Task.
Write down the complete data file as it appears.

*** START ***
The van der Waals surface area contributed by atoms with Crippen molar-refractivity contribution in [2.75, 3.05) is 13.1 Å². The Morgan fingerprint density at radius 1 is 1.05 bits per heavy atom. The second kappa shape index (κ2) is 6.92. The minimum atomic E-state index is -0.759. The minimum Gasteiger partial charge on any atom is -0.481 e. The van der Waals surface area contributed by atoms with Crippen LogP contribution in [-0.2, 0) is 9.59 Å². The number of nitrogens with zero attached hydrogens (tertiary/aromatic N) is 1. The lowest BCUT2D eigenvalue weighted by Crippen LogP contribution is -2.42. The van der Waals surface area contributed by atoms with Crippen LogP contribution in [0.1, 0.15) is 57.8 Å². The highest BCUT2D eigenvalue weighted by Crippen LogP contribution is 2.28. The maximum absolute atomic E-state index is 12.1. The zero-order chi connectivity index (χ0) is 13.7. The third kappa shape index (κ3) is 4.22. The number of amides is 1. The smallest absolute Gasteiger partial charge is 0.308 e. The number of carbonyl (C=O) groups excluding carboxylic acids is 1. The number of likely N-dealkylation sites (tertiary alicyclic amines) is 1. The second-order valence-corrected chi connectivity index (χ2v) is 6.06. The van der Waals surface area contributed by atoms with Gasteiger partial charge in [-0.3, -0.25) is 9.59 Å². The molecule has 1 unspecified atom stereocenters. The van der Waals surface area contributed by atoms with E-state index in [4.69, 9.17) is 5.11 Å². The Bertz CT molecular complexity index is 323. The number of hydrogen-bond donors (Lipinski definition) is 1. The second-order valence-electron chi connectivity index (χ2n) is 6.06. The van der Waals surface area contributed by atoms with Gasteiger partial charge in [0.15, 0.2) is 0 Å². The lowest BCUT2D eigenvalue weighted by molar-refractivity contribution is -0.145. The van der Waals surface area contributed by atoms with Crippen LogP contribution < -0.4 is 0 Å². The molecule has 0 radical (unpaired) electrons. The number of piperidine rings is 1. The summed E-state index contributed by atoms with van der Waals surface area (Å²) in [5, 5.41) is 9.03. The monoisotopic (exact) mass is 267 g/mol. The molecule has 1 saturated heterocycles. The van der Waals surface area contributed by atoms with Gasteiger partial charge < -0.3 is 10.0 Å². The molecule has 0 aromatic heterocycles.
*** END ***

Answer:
The van der Waals surface area contributed by atoms with Crippen molar-refractivity contribution in [2.75, 3.05) is 13.1 Å². The Morgan fingerprint density at radius 1 is 1.05 bits per heavy atom. The second kappa shape index (κ2) is 6.92. The minimum atomic E-state index is -0.759. The minimum Gasteiger partial charge on any atom is -0.481 e. The van der Waals surface area contributed by atoms with Crippen LogP contribution in [-0.2, 0) is 9.59 Å². The number of nitrogens with zero attached hydrogens (tertiary/aromatic N) is 1. The lowest BCUT2D eigenvalue weighted by Crippen LogP contribution is -2.42. The van der Waals surface area contributed by atoms with Crippen LogP contribution in [0.1, 0.15) is 57.8 Å². The highest BCUT2D eigenvalue weighted by Crippen LogP contribution is 2.28. The maximum absolute atomic E-state index is 12.1. The zero-order chi connectivity index (χ0) is 13.7. The third kappa shape index (κ3) is 4.22. The number of amides is 1. The smallest absolute Gasteiger partial charge is 0.308 e. The number of carbonyl (C=O) groups excluding carboxylic acids is 1. The number of likely N-dealkylation sites (tertiary alicyclic amines) is 1. The second-order valence-corrected chi connectivity index (χ2v) is 6.06. The van der Waals surface area contributed by atoms with Gasteiger partial charge in [-0.3, -0.25) is 9.59 Å². The molecule has 1 unspecified atom stereocenters. The van der Waals surface area contributed by atoms with E-state index in [4.69, 9.17) is 5.11 Å². The Bertz CT molecular complexity index is 323. The number of hydrogen-bond donors (Lipinski definition) is 1. The second-order valence-electron chi connectivity index (χ2n) is 6.06. The van der Waals surface area contributed by atoms with Gasteiger partial charge in [0.15, 0.2) is 0 Å². The lowest BCUT2D eigenvalue weighted by molar-refractivity contribution is -0.145. The van der Waals surface area contributed by atoms with Crippen LogP contribution < -0.4 is 0 Å². The molecule has 0 radical (unpaired) electrons. The number of piperidine rings is 1. The summed E-state index contributed by atoms with van der Waals surface area (Å²) in [5, 5.41) is 9.03. The monoisotopic (exact) mass is 267 g/mol. The molecule has 1 saturated heterocycles. The van der Waals surface area contributed by atoms with Gasteiger partial charge < -0.3 is 10.0 Å². The molecule has 0 aromatic heterocycles.